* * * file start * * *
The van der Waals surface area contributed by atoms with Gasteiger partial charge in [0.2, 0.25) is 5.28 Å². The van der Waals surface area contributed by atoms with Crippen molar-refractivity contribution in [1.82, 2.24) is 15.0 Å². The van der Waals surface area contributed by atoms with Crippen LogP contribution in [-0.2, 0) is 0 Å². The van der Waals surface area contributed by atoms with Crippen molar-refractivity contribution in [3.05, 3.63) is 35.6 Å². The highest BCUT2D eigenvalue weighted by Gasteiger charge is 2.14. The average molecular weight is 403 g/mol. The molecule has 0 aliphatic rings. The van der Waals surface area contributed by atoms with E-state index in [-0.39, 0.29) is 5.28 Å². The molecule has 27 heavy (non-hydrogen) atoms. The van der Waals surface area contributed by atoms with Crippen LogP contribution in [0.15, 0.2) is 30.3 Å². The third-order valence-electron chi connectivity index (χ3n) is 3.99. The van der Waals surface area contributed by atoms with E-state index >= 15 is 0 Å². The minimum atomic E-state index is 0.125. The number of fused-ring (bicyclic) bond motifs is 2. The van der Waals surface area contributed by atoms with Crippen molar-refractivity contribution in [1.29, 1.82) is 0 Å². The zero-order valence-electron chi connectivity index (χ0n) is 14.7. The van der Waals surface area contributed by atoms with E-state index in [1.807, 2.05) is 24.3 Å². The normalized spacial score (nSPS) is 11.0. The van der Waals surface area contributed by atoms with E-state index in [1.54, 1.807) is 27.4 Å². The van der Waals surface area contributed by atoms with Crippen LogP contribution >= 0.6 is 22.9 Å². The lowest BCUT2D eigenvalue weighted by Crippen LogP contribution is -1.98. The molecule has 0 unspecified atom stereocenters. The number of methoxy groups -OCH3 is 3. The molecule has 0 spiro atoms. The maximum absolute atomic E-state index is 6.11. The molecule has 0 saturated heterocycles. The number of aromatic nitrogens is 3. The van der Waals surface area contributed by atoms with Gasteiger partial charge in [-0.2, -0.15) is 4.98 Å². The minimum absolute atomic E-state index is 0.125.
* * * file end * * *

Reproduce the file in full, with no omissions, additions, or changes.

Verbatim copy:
The van der Waals surface area contributed by atoms with Gasteiger partial charge in [0.2, 0.25) is 5.28 Å². The van der Waals surface area contributed by atoms with Crippen molar-refractivity contribution in [1.82, 2.24) is 15.0 Å². The van der Waals surface area contributed by atoms with Crippen LogP contribution in [-0.2, 0) is 0 Å². The van der Waals surface area contributed by atoms with Crippen molar-refractivity contribution in [3.05, 3.63) is 35.6 Å². The highest BCUT2D eigenvalue weighted by Gasteiger charge is 2.14. The average molecular weight is 403 g/mol. The molecule has 0 aliphatic rings. The van der Waals surface area contributed by atoms with E-state index in [-0.39, 0.29) is 5.28 Å². The molecule has 27 heavy (non-hydrogen) atoms. The van der Waals surface area contributed by atoms with Crippen LogP contribution in [0.15, 0.2) is 30.3 Å². The third-order valence-electron chi connectivity index (χ3n) is 3.99. The van der Waals surface area contributed by atoms with E-state index >= 15 is 0 Å². The minimum atomic E-state index is 0.125. The number of fused-ring (bicyclic) bond motifs is 2. The van der Waals surface area contributed by atoms with Crippen molar-refractivity contribution in [1.29, 1.82) is 0 Å². The zero-order valence-electron chi connectivity index (χ0n) is 14.7. The van der Waals surface area contributed by atoms with E-state index in [1.807, 2.05) is 24.3 Å². The normalized spacial score (nSPS) is 11.0. The van der Waals surface area contributed by atoms with E-state index in [1.54, 1.807) is 27.4 Å². The van der Waals surface area contributed by atoms with Crippen LogP contribution >= 0.6 is 22.9 Å². The lowest BCUT2D eigenvalue weighted by Crippen LogP contribution is -1.98. The molecule has 0 unspecified atom stereocenters. The number of methoxy groups -OCH3 is 3. The molecule has 0 spiro atoms. The maximum absolute atomic E-state index is 6.11. The molecule has 0 saturated heterocycles. The number of aromatic nitrogens is 3. The van der Waals surface area contributed by atoms with Gasteiger partial charge in [-0.2, -0.15) is 4.98 Å². The minimum absolute atomic E-state index is 0.125.